Life on the Spectrum

Many (too many) autistic kids, and even autistic adults, are bullied. This is sadly the case in many schools and workplaces. Those who are different, who don’t fit in, are mercilessly picked on. Bullying leads to low self-esteem; poor self-confidence; bad grades; poor school and work attendance; long-term mental health issues, including PTSD; and, in some cases, suicide. I personally was bullied throughout my school years, as well as after school, at summer camp and even at vacation Bible school.

I was therefore astonished to discover an article published in the Autism Daily Newscast, written by Karen Kabaki-Sisto, entitled “Ten Perks Kids With Autism Get From Being Bullied.” Yes, according to this article, there are perks to being bullied! I just had to read the article to find out what these supposed perks are. Here is the article.

One of them is the opportunity for a school to promote autism awareness. This is actually a perk for the school more than for the autistic student, but shouldn’t a school already be aware of autism if there are autistic students in the school? I doubt the bullies care much about autism awareness, and more awareness of autism is not going to magically stop them from bullying autistic kids or any other kids.

Kids are supposed to gain skills from bullying. Being bullied will promote better verbal skills, according to this article, as kids learn how to respond to their bullies. From discussing this with others who have been bullied, I’ve learned that the  bullying is more likely to hinder a child’s verbal skills as they become so traumatized they talk less, or they are so afraid of being made fun of for what they say, they don’t say anything at all. I personally developed a stutter for a couple of years due to trauma.

Bullying is supposed to also help a child gain independence, survival skills and civil liberties, but the article doesn’t outline how exactly this is supposed to happen. I guess finding a quiet, deserted part of the school in which to hide from the bullies at lunchtime, as I did, is part of those survival skills. In a twisted way bullying did increase my independence, as it taught me that I couldn’t rely on anyone to help me, certainly not the school principal or vice-principal or any of the teachers or counsellors, so I had to depend only on myself. It definitely didn’t do anything for my civil liberties, though.

Bullying is supposed to help an autistic child make friends, as the non-autistic kids are supposed to help watch out for the bullied autistic kids, and this will lead to friendships. Perhaps this is a program held at some schools? I’ve never heard of it. But a friendship made this way is not a real friendship. It’s more of a job than anything else, and not a job that should be given to elementary school kids. It should be up to the adults to protect kids from bullies, not other kids.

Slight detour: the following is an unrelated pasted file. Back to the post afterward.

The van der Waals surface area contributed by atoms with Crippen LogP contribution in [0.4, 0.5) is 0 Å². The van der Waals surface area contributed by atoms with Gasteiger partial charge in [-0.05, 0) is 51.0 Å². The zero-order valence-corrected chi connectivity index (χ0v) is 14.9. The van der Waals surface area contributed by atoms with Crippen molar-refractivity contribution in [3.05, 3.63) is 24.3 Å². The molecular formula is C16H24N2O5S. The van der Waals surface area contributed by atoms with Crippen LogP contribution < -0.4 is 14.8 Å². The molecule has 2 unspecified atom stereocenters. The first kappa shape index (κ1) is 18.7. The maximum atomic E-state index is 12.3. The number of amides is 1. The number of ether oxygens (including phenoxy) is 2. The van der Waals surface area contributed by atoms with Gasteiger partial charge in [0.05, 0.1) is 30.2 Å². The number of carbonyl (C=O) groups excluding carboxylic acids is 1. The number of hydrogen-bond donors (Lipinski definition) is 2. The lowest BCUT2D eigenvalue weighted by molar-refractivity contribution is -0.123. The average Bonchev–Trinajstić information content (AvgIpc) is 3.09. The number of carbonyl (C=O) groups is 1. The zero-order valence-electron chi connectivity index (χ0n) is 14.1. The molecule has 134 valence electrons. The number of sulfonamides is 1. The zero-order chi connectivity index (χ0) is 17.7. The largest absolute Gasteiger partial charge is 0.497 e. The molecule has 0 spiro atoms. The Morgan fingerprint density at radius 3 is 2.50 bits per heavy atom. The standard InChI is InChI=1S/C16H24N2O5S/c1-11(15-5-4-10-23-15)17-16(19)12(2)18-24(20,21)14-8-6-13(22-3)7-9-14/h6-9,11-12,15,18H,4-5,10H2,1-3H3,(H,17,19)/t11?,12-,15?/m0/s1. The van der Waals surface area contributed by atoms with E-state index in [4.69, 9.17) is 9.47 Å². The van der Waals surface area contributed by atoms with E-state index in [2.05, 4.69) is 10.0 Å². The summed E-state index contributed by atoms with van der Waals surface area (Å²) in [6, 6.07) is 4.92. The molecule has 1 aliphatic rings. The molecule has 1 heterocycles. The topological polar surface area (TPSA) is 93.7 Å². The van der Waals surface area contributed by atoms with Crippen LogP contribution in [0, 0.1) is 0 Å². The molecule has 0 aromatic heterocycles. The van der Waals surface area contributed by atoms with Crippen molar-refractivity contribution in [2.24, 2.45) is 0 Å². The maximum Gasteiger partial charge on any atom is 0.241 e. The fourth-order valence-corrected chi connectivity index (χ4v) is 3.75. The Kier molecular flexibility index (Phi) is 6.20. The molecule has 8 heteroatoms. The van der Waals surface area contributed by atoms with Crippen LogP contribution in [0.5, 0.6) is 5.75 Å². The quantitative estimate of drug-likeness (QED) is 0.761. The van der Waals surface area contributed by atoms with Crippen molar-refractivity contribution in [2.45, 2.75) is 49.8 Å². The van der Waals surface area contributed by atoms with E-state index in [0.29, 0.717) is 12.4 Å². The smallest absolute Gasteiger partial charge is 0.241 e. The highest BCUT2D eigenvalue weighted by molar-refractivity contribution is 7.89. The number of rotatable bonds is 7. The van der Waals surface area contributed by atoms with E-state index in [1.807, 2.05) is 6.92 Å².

Overall, the skills the autistic child supposedly learns from being bullied — self-reliance, communication skills, civil liberties, good citizenship, awareness of stranger danger, and survival skills — will all add up to improved self-esteem. Pardon my language, but I say bullshit. I lived through bullying from kindergarten through grade 10, and I came out of it with poor communication skills, little awareness of danger, marginal survival skills and horrendously low self-esteem. I went through multiple unhealthy “friendships” and relationships with abusive people, and I thought I deserved the abuse. It took me until I was in my 30s and diagnosed with autism to start to climb out of the abyss, with the help of counselling and life skills coaching.

I hope that this article is not read by any of the many bullies out there. I’m afraid they may take it as implicit permission to bully autistic kids.

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Comments on: "There Are No Perks to Being Bullied" (1)

  1. I was bullied relentlessly from infant school right up until the day I left senior school. It left me too frightened to go to college, and when I started going out with friends at the weekend I wasn’t used to people (especially men) being genuinely interested in me, and didn’t know how to handle the attention. I’d accepted that I was ugly and unloveable.

    Being bullied also got me into a lot of trouble with teachers, because I only knew to respond by being as frightening as possible, in the hopes that other kids would leave me alone. I pushe one boy so hard when he began taunting me that he smacked into the corner of a pillar and needed stitches in his face, and I broke another boy’s nose when he was picking on a friend and I hit him in the face with a tennis racket. Rather than things ending there, of course, the boy whose nose I broke made the next four years of my life pure hell.

    There are no perks to being bullied, and especially not when you’re autistic. All it brought me was a world of fear, a belief that I was some sort of monster, absolutely no self-esteem (followed by one abusive relationship after another) and a thwarted future. I could have been – I wanted to be – a journalist, but I left education early and have only ever done jobs that other people consider to be “beneath” my level of intelligence. Now, of course, I’m chronically ill (as you’re aware), and I have no qualifications that allow me to continue a job that I was doing from home, because bullying stopped me from chasing my dreams.

    Nobody wins.

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